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4 Essential Life lessons that I learned while living in a Maasai village in Tanzania

Updated: May 3

Maasai, carrying water, tanzania
Attending to daily chores like fetching water in the Maasai village

Exploring different cultures and languages is an enriching experience that broadens one's horizons. I have always been interested in different cultures and languages, so I started studying African Studies at the university. As part of my graduation, I spent almost a year living with the Maasai in Tanzania while conducting fieldwork about the Maasai marriage system.

But my time with the Maasai didn't end up there. The time I spent with my Maasai village in Tanzania changed my life. Maasai became my family, who opened their home doors and hearts to me.

I want to share four things I learned while living with the Maasai. I got a chance to live a life that is so different from the Western world but so enriching. Sometimes, we only need to spend time outside our comfort zone to see further. This is precisely what happened after living with pastoralists for a year without running water, electricity, toilets, or other Western commodities. And it was my best experience ever. Let me explain to you why.


When we live in a different culture, we will encounter different habits and cultural patterns. When I first time went to live with the Maasai, my host family was a family where the husband had three wives. I spent my time living with all his wives, moving from hut to hut after a few nights. The wife's age gap was big, too. Later, I stayed longer with the husband's youngest wife, Maria, because we became very good friends. She taught me a lot about polygynous marriage, a practice where a man can marry multiple wives. At night, we shared the same bed made of sticks and covered with dried cow's skin. We giggled and told stories about love affairs. Normal girls talk in any culture.

I got so interested in the topic that I decided to write my thesis about Maasai marriage transactions and the bridewealth system. As a woman raised in the West, I would not marry a man with multiple wives as I would be jealous, and in my culture, it's seen as oppressive for women.

But in Maasai culture, the marriage pattern has its meaning. Having a sister-wife is not always a bad thing. Maasai co-wives help each other in their many daily chores. Also, feelings are universal, and we all can feel jealousy, love, and passion, but our culture shapes how we react to these feelings. What makes me jealous may not make a Maasai woman jealous. But it doesn't mean that Maasai women cannot be jealous; they have these feelings, too, as all human beings. Maasai marriage patterns are just one example. Every culture has unique cultural habits that may differ from ours. But instead of judging or calling them right or wrong, we should try to understand how the culture works—as everything has meaning. The core lesson I learned with the Maasai is to be open-minded. I don't need to accept everything, but I can tolerate it.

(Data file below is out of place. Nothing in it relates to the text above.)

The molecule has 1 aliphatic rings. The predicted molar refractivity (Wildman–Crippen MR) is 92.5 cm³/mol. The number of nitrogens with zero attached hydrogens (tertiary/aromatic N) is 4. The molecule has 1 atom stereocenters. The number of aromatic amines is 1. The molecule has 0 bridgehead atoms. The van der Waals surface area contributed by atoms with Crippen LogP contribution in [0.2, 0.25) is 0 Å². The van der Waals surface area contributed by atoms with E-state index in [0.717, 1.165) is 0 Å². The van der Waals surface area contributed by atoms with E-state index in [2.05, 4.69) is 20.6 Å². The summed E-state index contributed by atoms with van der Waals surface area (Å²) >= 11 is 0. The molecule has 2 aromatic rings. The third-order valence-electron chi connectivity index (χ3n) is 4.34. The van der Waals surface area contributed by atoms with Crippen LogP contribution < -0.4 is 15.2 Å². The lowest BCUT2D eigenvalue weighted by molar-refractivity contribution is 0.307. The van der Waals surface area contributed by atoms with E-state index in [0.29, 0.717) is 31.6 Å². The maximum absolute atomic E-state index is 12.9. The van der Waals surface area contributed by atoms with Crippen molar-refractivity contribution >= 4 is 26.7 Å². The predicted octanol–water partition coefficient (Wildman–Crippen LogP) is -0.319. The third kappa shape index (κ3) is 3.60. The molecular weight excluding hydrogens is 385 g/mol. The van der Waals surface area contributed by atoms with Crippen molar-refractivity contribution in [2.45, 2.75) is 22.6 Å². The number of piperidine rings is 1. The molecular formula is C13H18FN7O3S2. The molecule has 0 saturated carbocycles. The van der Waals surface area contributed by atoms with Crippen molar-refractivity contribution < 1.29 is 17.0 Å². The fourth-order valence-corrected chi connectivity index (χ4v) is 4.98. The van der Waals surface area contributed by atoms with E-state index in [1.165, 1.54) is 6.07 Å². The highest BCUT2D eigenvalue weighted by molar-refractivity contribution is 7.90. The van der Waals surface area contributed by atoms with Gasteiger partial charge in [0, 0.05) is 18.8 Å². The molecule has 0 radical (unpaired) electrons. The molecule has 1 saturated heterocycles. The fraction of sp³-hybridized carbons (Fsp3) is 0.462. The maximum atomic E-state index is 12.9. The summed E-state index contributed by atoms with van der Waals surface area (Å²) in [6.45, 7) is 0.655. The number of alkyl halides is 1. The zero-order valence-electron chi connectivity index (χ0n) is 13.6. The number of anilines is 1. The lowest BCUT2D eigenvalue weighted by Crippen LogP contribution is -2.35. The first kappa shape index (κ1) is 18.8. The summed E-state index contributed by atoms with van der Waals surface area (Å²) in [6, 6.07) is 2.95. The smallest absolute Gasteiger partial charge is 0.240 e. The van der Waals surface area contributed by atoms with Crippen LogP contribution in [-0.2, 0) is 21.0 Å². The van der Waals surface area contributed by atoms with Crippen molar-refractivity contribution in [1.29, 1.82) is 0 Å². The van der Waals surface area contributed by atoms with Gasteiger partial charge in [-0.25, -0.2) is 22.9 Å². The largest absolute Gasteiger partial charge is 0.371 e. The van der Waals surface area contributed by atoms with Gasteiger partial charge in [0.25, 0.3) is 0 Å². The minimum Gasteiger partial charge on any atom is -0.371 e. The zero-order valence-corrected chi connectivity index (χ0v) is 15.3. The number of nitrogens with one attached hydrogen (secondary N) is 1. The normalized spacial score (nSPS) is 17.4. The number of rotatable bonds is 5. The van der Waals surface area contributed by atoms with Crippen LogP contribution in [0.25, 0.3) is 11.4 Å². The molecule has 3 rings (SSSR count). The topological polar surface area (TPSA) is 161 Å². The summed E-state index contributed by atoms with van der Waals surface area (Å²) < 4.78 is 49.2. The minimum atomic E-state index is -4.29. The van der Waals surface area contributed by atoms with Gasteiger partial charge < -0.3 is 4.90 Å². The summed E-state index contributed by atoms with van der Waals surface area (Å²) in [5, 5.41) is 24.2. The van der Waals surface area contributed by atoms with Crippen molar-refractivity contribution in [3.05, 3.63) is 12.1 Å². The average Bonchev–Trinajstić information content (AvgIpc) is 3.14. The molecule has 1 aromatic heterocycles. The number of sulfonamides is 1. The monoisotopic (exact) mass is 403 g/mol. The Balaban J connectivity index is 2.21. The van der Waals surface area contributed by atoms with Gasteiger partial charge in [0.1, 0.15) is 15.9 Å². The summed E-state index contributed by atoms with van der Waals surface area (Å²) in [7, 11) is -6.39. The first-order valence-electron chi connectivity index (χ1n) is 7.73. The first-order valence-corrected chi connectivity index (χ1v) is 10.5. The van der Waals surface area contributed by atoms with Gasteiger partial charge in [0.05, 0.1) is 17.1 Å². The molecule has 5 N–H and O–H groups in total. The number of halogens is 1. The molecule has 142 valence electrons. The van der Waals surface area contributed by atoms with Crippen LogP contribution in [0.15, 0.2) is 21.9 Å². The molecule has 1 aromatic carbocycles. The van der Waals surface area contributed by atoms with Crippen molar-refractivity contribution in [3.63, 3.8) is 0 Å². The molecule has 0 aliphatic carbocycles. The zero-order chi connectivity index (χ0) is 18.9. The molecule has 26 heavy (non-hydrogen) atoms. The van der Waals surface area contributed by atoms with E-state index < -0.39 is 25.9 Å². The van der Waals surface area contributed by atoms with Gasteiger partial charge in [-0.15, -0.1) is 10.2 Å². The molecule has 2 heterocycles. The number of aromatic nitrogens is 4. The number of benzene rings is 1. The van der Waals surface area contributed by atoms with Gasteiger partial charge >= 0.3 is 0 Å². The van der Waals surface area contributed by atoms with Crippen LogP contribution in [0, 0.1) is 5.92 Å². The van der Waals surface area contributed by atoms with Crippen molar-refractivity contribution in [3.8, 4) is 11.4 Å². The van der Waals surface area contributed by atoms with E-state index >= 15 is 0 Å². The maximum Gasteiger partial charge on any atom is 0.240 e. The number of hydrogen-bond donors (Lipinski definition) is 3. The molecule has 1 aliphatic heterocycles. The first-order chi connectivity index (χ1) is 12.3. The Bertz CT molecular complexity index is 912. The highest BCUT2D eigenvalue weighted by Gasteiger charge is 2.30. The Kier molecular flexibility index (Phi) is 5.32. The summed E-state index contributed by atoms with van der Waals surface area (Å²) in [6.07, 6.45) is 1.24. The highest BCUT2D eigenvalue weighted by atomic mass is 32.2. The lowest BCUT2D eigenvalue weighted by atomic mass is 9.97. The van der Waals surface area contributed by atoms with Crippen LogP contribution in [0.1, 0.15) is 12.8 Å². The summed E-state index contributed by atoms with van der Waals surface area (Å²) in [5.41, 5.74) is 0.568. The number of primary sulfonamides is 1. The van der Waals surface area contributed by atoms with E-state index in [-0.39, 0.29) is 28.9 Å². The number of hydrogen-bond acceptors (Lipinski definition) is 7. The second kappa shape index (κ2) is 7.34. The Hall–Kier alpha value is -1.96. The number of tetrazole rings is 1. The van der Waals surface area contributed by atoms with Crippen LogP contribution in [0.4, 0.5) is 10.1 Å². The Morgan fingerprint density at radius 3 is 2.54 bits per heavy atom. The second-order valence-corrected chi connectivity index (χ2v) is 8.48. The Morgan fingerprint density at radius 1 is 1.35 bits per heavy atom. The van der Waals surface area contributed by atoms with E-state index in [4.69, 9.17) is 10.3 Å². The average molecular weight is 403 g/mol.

Maasai family, Tanzania
My Maasai family in Tanzania


As I'm someone coming from a capitalist culture, it was my first time to see people whose property can fit in one bag. Maasai are pastoralists, and they don't have many things - the house where I lived with Maria has few plates and mugs (it's common for everyone to eat with fingers from one plate or straight from the cooking pot), clothes known as Maasai shukas, some self-made jewelry, shoes, a cellphone, and some families has a solar panel on the hut's roof.

Maria doesn't go to work or have any bills to pay. She lives by doing daily chores like cutting firewood, fetching water, milking cows, cooking, and caring for children. Maria needs money to pay for school books and clothes for the children who go to school; she needs to buy maize to make porridge and medicine if natural medication does not help, and she goes to the hospital.